1. Fishing in the Black Sea in ancient literature.
Ancient authors from Hippocrates (ca. 400 BC)1 onward stressed, in different circumstances, the exceptional richness in fish of the Black Sea (Pontos Euxeinos) basin, as well as the impact of this natural resource on the welfare of the coastal Pontic towns. The abundant supply of the Black Sea with fresh water from the biggest rivers of Europe (Istros/Danubius-Danube, Tyras-Dniester, Hypanis-Bug, Borysthenes-Dnepr, Tanais-Don) is particularly important, for a vast number of sea and river-mouth species of fish lived in both environments.2
Claudius Aelianus gives an overall account about fish in the Black sea: “Pontus Euxinus has plenty of fish, for it does not feed big animals. The fish is protected from all other animals even though it has very little seals and dolphins from place to place”.3 Pontus was also an ideal place where many species of fish used to mate in wintertime. Aelianus, Oppianus and Ammianus Marcellinus4 stressed the fact that the Pontus Euxinus had very good natural refuges and shelters that protected the fish. Crayfish, crabs and polyps, which could have endangered other fish species, were absent.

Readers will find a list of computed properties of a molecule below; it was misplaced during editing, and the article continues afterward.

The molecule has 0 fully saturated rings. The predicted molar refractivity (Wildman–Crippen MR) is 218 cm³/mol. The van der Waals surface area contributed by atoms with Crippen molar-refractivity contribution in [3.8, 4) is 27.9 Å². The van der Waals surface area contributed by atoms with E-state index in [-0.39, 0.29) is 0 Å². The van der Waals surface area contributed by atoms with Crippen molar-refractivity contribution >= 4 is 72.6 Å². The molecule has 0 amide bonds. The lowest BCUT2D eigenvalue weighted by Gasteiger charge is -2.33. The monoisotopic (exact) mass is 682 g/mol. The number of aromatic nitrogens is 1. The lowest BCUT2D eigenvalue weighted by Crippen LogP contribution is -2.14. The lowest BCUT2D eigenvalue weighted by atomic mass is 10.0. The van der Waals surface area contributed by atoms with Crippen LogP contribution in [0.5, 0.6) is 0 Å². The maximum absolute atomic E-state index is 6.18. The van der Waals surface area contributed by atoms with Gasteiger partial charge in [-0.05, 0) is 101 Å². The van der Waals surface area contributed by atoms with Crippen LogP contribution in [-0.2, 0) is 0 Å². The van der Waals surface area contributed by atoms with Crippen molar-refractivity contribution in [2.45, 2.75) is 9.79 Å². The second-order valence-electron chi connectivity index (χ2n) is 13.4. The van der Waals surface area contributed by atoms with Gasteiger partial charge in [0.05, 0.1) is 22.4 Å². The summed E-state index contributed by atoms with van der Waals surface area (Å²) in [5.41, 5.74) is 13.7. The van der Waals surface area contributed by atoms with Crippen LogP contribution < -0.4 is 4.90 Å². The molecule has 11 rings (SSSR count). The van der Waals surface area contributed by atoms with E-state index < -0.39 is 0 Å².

Many species are common to both river and sea environments. Ammianus mentions that big shoals of fish enter the Black Sea to lay down their eggs into the fresher and healthier waters of the deep lagoons.5 Pliny the Elder states clearly that fish are growing fast in the Pontus Euxinus because of the fresh water brought by the big rivers.6 Sopatros of Paphos7 refers to the “half salted great sturgeon” brought from the mouths of the Danube, naming it “the delight of the Scythians”.
There is a remarkable number of species of fish recorded by ancient writers, living in the Black Sea and at the mouths of the rivers: pelamys (pelamys); tuna fish (tonnoi, thynnoi); swordfish (xifiai); white ouzel-fish (kossufoi leukoi); sea-raven (korakinoi); black carps (melanes kyprinoi); beluga (antakaioi), marsuin (phykaina). Oppianus8 and Pliny the Elder9 make special mention of the tuna (thynis), the pelamid (pelamys), the mackerel (scomber) and a special kind of fish, the trichia. The migration of fish from one environment to another was well-known at that time.
Herodotus mentions fishing at the mouths of the Dniepr River,10 an information which is supported by the archaeological research as well. There have been found 2nd c. BC installations for commercial activities, in which fish trade held a prominent position at the Elizavetovka site.11 Herodotus mentions a sort of fish called antacaei (antakaioi) without any prickly bones, and good for pickling, while Strabon records fishing activity of the same kind of marine animal in the Maeotis (the Azov Sea).12 Aelianus records intense fishing in the territory of Histria.13 In the 2nd c. A. D. the fishing activity in Histria was officially regulated by the Roman authorities who “[…] deemed it right to maintain, by tradition, the permission to fish at the mouths of the Peuce arm and to bring wood for torches for each ones needs […]”.14